9-year-old girl writes letter to city council asking for sidewalk

Madelyn Gerker was contacted by Cincinnati's mayor.

March 28, 2018, 9:25 AM

A fourth-grader from Cincinnati is receiving responses from city officials after she began fighting to have a sidewalk built in her hometown.

Madelyn Gerker, 9, wrote a letter to Cincinnati City Council, advocating to have a concrete pathway built on her road, which leads to her elementary school.

Madelyn's request is now on the agenda for a city council meeting.

"It started a year ago when she asked if she could ride her scooter to school and I said, 'No,' because we didn't have a sidewalk," Madelyn's mother, Heather Gerker, told ABC News. "She started thinking how it will impact other children walking to school and how the sidewalk could impact her and not just her and her siblings."

Gerker, a mom of three, said Madelyn showed an interest in wanting to have a sidewalk built on what they considered an unsafe road that she takes when walking to school. With her mom, Madelyn attended a community council meeting in their neighborhood of Mount Washington, Cincinnati.

PHOTO: In the letter dated March 22 to Cincinnati Mayor John Cranley, Madelyn shares how she and her siblings avoid broken pavement and speeding cars while walking to school, which is two blocks away from their home.
In the letter dated March 22 to Cincinnati Mayor John Cranley, Madelyn shares how she and her siblings avoid broken pavement and speeding cars while walking to school, which is two blocks away from their home.
Heather Gerker

Later, a community council member encouraged Madelyn to write another letter to Mayor John Cranley, Gerker said.

In the letter dated March 22, Madelyn shares how she and her siblings avoid broken pavement and speeding cars while walking to school, which is two blocks away from their home.

PHOTO: Madelyn Gerker, a fourth-grader from Cincinnati, is receiving responses from city officials after she began fighting to have a sidewalk built in her hometown.
Madelyn Gerker, a fourth-grader from Cincinnati, is receiving responses from city officials after she began fighting to have a sidewalk built in her hometown.
WCPO

"My point is, we need a sidewalk!" Madelyn wrote. "Also, I came up with a slogan 'No sidewalk, no safety.'"

Madelyn used her slogan on flyers that she made, which included a website link to a pedestrian safety survey and encouraged community members to ask for the sidewalk to be built.

PHOTO: Madelyn Gerker, 9, seen in an undated photo with her two siblings, Henry and Clara, both 7. Madelyn showed an interest in wanting to have a sidewalk built on what they considered an unsafe road that she and her siblings take when walking to school.
Madelyn Gerker, 9, seen in an undated photo with her two siblings, Henry and Clara, both 7. Madelyn showed an interest in wanting to have a sidewalk built on what they considered an unsafe road that she and her siblings take when walking to school.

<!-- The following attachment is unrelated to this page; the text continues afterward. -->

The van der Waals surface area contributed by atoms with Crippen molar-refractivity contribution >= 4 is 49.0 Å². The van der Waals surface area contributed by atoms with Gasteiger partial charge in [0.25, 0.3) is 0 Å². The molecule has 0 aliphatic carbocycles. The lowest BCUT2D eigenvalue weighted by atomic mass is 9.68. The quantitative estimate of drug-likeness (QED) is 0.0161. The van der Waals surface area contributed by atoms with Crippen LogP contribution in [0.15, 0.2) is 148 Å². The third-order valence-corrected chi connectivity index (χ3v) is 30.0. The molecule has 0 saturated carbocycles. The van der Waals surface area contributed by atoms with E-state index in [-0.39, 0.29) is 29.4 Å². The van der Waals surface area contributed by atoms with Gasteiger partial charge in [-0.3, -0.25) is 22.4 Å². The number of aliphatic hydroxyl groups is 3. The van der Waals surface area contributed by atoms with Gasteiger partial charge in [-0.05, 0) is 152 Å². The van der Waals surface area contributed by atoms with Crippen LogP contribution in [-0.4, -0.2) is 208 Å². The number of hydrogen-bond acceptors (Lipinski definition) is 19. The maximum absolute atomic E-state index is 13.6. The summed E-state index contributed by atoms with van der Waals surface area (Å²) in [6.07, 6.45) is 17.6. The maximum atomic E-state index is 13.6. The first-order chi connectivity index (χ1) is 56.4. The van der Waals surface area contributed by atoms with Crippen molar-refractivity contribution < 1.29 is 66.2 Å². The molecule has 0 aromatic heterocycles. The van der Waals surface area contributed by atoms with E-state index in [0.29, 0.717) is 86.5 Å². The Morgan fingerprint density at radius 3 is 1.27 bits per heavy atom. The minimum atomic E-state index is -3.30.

Heather Gerker

Councilman P.G. Sittenfeld formally filed Madelyn's letter in the council record. It was part of a committee agenda Tuesday.

"I think Madelyn is modeling good citizenship for the rest of us, reaching out to her local elected officials about an important and urgent need," Sittenfeld wrote in a statement to ABC News. "In our last city budget, I sponsored a half-million-dollar allocation for pedestrian safety, and we will be re-upping that again in this year's budget. So, Madelyn, thank you for writing to us, and help is on the way!"

PHOTO: Madelyn Gerker, 9, wrote a letter to Cincinnati City Council, advocating to have a concrete pathway built on her road, which leads to her elementary school.
Madelyn Gerker, 9, wrote a letter to Cincinnati City Council, advocating to have a concrete pathway built on her road, which leads to her elementary school.
WCPO

In a letter from Mayor John Cranley addressed to Madelyn, Cranley tells the young girl that he's been working with the Department of Transportation and Engineering since January in order to develop plans for the sidewalk.

"I would be happy to meet with you to further discuss safety with you and your parents," Cranley wrote in the letter, which was released to ABC News.

PHOTO: In a letter from Mayor John Cranley addressed to Madelyn, Cranley tells the young girl that he's been working with the Department of Transportation and Engineering since January in order to develop plans for the sidewalk.
In a letter from Mayor John Cranley addressed to Madelyn, Cranley tells the young girl that he's been working with the Department of Transportation and Engineering since January in order to develop plans for the sidewalk.
Office of Mayor John Cranley

He went on, "Cincinnati has a bright future because of students like you."

On April 9, Madelyn will be leading city engineers on a walk to her school so they can see for themselves the importance for the sidewalk.

PHOTO: Madelyn Gerker seen in an undated photo with Councilman P.G. Sittenfeld's staff as she shows them the broken pavement she walks on to school.
Madelyn Gerker seen in an undated photo with Councilman P.G. Sittenfeld's staff as she shows them the broken pavement she walks on to school.
Heather Gerker
PHOTO: On April 9, 2018 Madelyn Gerker, 9, will be leading city engineers on a walk to her school so they can see for themselves the importance for a sidewalk to be built in her hometown.
On April 9, 2018 Madelyn Gerker, 9, will be leading city engineers on a walk to her school so they can see for themselves the importance for a sidewalk to be built in her hometown.
Heather Gerker

Heather Gerker said she hopes her daughter's request will be officially honored by Cincinnati officials.

"I think she will have tears of joy and same for me," Gerker added. "I'm hoping that when she's an adult that she's able to continue this advocacy work for whatever it is she believes in."

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